Coughing, sneezing, close contact: These are among the ways the flu spreads from one person to another, causing unpleasant symptoms like cough, sore throat and muscle aches to set in anywhere from one to four days after infection — and in some cases making people contagious before they even know they are sick.
This year, experts aren't just worried about the toll of flu season, which typically peaks between December and February in the United States. They're also concerned about the possibility of a “twindemic” — the overlap between the ongoing COVID-19 pandemic and the upcoming flu season — which, they say, makes public awareness about how the flu spreads and how to stay healthy more important than ever.
How the flu spreads
"The major mode of transmission with influenza is by droplet,” says Keith Roach, M.D., an internist at Weill Cornell Medicine and NewYork-Presbyterian. When someone with the flu coughs, sneezes or even talks, he or she produces respiratory droplets containing the virus that can land in the mouths or noses of others nearby, making them sick.
According to the Centers for Disease Control and Prevention (CDC), this kind of person-to-spread spread is possible at distances of up to 6 feet — and adults who get the flu can infect other people starting one day before they develop symptoms.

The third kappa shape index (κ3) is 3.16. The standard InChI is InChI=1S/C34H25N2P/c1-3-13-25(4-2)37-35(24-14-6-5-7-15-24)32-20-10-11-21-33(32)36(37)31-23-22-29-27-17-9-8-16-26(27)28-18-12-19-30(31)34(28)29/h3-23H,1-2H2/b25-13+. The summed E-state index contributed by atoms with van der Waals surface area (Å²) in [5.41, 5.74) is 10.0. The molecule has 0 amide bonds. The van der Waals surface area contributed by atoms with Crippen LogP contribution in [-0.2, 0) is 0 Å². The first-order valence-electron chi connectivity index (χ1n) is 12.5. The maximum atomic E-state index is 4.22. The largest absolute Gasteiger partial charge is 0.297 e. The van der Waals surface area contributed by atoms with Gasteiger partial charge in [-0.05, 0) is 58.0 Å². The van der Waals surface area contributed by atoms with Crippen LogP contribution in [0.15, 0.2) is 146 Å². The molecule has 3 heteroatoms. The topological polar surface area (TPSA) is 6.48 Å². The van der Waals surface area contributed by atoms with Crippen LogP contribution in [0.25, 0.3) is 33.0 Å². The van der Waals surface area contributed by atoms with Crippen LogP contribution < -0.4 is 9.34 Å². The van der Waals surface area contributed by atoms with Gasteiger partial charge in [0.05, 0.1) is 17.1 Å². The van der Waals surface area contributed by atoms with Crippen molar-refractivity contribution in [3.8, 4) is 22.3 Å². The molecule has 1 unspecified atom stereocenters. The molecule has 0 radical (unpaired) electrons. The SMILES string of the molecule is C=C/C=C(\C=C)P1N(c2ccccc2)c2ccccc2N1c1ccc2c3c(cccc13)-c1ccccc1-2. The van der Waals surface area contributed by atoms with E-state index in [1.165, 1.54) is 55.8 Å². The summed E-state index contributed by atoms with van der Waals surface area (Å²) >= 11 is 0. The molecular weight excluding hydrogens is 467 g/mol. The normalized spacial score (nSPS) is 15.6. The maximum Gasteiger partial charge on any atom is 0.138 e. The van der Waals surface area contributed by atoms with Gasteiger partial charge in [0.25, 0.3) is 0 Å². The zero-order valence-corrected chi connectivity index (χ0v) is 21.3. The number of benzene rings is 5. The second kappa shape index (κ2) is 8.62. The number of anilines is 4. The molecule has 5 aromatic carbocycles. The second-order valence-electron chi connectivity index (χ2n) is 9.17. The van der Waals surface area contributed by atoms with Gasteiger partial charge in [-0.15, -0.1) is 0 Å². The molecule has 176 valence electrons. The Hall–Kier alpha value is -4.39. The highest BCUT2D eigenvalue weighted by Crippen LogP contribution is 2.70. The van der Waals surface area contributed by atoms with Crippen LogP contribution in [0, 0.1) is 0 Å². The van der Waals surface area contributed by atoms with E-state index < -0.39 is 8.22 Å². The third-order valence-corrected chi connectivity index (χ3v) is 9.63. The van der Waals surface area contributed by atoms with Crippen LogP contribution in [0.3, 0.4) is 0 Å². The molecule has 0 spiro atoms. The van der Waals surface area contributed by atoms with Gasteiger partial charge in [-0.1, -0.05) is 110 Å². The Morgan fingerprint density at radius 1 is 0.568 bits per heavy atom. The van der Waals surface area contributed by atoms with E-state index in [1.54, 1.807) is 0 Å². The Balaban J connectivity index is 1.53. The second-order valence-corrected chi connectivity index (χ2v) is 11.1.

Direct contact is the second way flu spreads, Roach says, like shaking hands with an infected person who just rubbed his own nose or touched his eyes (or touching a doorknob or other surface he touched) and then touching your own mouth or nose.
But not all exposure to the flu virus is created equal. Experts say that contact with infected surfaces is generally less of a concern than person-to-person spread, and even then, variables remain.
"Someone's risk of getting infected with either flu or SARS-CoV-2 is related to some extent to the concentration of virus that you're exposed to [multiplied by] the amount of time you're exposed to it,” says Dean Winslow, M.D., an infectious disease physician at Stanford Health Care and professor of medicine at Stanford University. “Very brief exposures to relatively small amounts of virus — you're much less likely to get infected.”